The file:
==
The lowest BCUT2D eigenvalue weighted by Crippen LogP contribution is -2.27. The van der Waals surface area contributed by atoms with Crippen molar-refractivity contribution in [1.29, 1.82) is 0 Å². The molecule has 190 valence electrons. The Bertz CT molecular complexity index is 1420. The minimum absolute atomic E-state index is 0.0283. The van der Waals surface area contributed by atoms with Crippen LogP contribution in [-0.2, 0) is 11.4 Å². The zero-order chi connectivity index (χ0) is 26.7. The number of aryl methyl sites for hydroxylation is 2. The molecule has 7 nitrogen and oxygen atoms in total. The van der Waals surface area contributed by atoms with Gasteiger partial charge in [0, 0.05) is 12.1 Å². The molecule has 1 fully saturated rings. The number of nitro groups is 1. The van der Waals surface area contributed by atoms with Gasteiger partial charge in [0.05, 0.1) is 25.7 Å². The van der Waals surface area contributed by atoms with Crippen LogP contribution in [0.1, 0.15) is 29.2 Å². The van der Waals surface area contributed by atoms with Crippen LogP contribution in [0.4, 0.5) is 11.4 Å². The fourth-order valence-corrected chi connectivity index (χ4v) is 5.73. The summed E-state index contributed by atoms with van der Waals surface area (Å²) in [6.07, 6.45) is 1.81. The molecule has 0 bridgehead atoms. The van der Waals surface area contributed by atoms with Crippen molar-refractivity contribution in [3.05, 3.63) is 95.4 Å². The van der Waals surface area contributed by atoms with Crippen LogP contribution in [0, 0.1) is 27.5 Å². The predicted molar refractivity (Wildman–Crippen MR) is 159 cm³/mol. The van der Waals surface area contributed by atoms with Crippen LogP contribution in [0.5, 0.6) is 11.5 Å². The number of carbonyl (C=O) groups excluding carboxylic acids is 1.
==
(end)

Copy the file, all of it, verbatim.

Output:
The lowest BCUT2D eigenvalue weighted by Crippen LogP contribution is -2.27. The van der Waals surface area contributed by atoms with Crippen molar-refractivity contribution in [1.29, 1.82) is 0 Å². The molecule has 190 valence electrons. The Bertz CT molecular complexity index is 1420. The minimum absolute atomic E-state index is 0.0283. The van der Waals surface area contributed by atoms with Crippen LogP contribution in [-0.2, 0) is 11.4 Å². The zero-order chi connectivity index (χ0) is 26.7. The number of aryl methyl sites for hydroxylation is 2. The molecule has 7 nitrogen and oxygen atoms in total. The van der Waals surface area contributed by atoms with Gasteiger partial charge in [0, 0.05) is 12.1 Å². The molecule has 1 fully saturated rings. The number of nitro groups is 1. The van der Waals surface area contributed by atoms with Gasteiger partial charge in [0.05, 0.1) is 25.7 Å². The van der Waals surface area contributed by atoms with Crippen LogP contribution in [0.1, 0.15) is 29.2 Å². The van der Waals surface area contributed by atoms with Crippen LogP contribution in [0.4, 0.5) is 11.4 Å². The fourth-order valence-corrected chi connectivity index (χ4v) is 5.73. The summed E-state index contributed by atoms with van der Waals surface area (Å²) in [6.07, 6.45) is 1.81. The molecule has 0 bridgehead atoms. The van der Waals surface area contributed by atoms with Crippen molar-refractivity contribution in [3.05, 3.63) is 95.4 Å². The van der Waals surface area contributed by atoms with Crippen LogP contribution in [0, 0.1) is 27.5 Å². The predicted molar refractivity (Wildman–Crippen MR) is 159 cm³/mol. The van der Waals surface area contributed by atoms with Crippen LogP contribution in [0.5, 0.6) is 11.5 Å². The number of carbonyl (C=O) groups excluding carboxylic acids is 1.